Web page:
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The Association shall cover costs and expenses, other than the Ship’s running costs and expenses, incurred by the Member in connection with quarantine orders or disinfection of the Ship or Crew on account of infectious diseases on board, except where the Ship has been ordered to a port where the Member knew or should have anticipated that she would be quarantined.
Ships have always been subject to delays and extra expenditure that has been caused by the quarantine of the ship as a result of the presence on board of infectious diseases. In most instances, the shipowner is not able to avoid such difficulties, but in other instances, they can be attributed to a lack of care on the part of the shipowner or operator in allowing the ship to trade to ports or areas where the ship is likely to be quarantined. The cover that is available under Rule 48 is limited to those costs and expenses that are difficult to avoid and which are, therefore, considered to be a natural risk that should be shared by the membership of a mutual club. However, cover is not available for those costs and expenses that a prudent Member could, and should, have avoided.
(A) …costs and expenses…incurred by the Member in connection with quarantine orders… (Rule 48)
Cover is available for costs and expenses that are incurred by the Member in connection with ‘quarantine orders’. A ‘quarantine order’ is an order that is given by local or national authorities in the country where the Ship finds itself at the time, which imposes restrictions on either the movement of the Ship and/or the Crew, passengers or other persons that are carried on board the Ship, or on the handling or discharging of cargo or other property that is on board the Ship.
The purpose and aim of a quarantine order is to ensure that proper measures are taken to investigate, eliminate or minimise the spread ashore of an infectious disease1 that is present on board the Ship. The infectious disease may either affect humans and be carried by the Crew, passengers or other persons that are on board the Ship; or it may affect flora or other natural resources and be present within the cargo or within foodstuffs or other provisions that are on board the Ship; or it may even be present within a part of the Ship itself.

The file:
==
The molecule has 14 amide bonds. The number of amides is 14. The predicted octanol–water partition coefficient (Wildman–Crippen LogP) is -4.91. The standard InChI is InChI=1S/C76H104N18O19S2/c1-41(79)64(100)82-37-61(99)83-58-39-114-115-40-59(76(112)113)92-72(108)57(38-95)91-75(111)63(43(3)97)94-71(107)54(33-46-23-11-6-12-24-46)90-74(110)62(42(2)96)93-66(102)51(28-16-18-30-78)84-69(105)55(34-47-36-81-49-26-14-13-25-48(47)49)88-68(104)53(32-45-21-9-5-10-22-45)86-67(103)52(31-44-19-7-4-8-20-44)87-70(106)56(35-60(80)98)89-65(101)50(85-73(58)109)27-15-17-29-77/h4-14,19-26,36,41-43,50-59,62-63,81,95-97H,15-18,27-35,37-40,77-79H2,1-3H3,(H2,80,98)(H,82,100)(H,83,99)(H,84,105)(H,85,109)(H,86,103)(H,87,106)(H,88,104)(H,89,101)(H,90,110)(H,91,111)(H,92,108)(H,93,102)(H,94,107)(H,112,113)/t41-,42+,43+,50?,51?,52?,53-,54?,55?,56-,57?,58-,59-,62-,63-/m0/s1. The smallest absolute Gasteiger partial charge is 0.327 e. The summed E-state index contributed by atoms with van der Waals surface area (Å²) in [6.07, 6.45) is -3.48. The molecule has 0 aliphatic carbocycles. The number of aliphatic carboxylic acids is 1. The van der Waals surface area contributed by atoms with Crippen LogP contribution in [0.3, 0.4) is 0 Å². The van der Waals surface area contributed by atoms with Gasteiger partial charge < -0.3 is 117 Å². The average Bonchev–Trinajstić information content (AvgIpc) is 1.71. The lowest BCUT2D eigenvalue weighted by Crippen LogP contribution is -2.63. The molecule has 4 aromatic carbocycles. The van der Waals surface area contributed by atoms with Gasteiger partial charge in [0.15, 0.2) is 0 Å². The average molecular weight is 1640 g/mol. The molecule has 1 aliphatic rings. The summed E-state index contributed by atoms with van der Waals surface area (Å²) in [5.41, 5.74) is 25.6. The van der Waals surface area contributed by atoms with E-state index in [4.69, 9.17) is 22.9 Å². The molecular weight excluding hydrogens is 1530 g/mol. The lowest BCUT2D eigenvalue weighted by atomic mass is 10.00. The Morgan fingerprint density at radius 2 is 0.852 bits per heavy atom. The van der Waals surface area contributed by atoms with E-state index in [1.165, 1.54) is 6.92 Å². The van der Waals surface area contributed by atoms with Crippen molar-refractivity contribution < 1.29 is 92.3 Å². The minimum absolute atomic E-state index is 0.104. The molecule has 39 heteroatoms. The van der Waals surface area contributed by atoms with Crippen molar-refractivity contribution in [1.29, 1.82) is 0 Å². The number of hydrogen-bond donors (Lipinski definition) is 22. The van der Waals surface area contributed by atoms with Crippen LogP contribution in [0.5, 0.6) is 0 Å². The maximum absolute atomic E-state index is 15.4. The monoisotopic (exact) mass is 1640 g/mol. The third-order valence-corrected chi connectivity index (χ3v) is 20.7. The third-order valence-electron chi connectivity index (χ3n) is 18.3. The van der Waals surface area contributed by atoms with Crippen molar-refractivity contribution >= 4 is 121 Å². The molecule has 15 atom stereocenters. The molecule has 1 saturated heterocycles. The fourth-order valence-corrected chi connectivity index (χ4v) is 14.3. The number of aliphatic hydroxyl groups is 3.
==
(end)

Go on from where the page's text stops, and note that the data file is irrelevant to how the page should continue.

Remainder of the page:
A quarantine order is likely to be issued not only when the presence on board of an infectious disease has been established before the Ship calls at the port, but also when the authorities have a suspicion that an infectious disease is present on board. In exceptional circumstances, national health authorities may issue quarantine orders that prevent all ships berthing at their ports before they are properly inspected in order to ensure that they do not carry a disease, e.g. in the event of a pandemic disease.
Since the discovery of the fungal disease Karnal Bunt2 in the United States in the mid-1990s, agricultural authorities in several countries have been vigilant in taking measures to ensure that such diseases do not spread to crops in those countries. Therefore, ships carrying fertiliser cargoes to such countries may be subject to thorough sampling and inspection and will be quarantined if such a disease is found on board. Furthermore, the discovery that such a disease is present on board is likely to cause the import permit to be revoked with the result that the Ship will not be allowed to discharge the cargo in that country and must dispose of it elsewhere.
Cover is available for costs and expenses that are incurred by the Member ‘in connection with’ quarantine orders. Therefore, subject to the issues discussed in (D) below, cover is available for costs and expenses that are incurred by the Member in bringing the Ship to anchor in the quarantine area; in carrying out the required inspections or expert analysis; in taking measures to eliminate the hazard in question by fumigation or other forms of treatment of the cargo on board; as well as for costs and expenses that may be incurred by the Member to unload and reload cargo if this is required in order to comply with the quarantine order.
A distinction must be drawn between costs and expenses that are incurred in connection with quarantine orders etc., and those that are incurred in order ensure that the Ship is in a seaworthy condition to load the next cargo because of the presence of pests or insects in the Ship’s holds. The Member has a duty to ensure that the Ship is seaworthy before and at the commencement of each voyage and this includes the duty to make the holds fit to receive the cargo that is to be carried by the Ship under the next contract of carriage. The costs of cleaning and treating the holds for such purposes are considered to be ordinary operational costs of the Ship, for which cover is not available from the Association.3
(B) …costs and expenses incurred by the Member in connection with…disinfection of the Ship or Crew… (Rule 48)
Cover is also available under Rule 48 for costs and expenses that are incurred by the Member in connection with the disinfection of the Ship or Crew because of the presence on board of infectious diseases.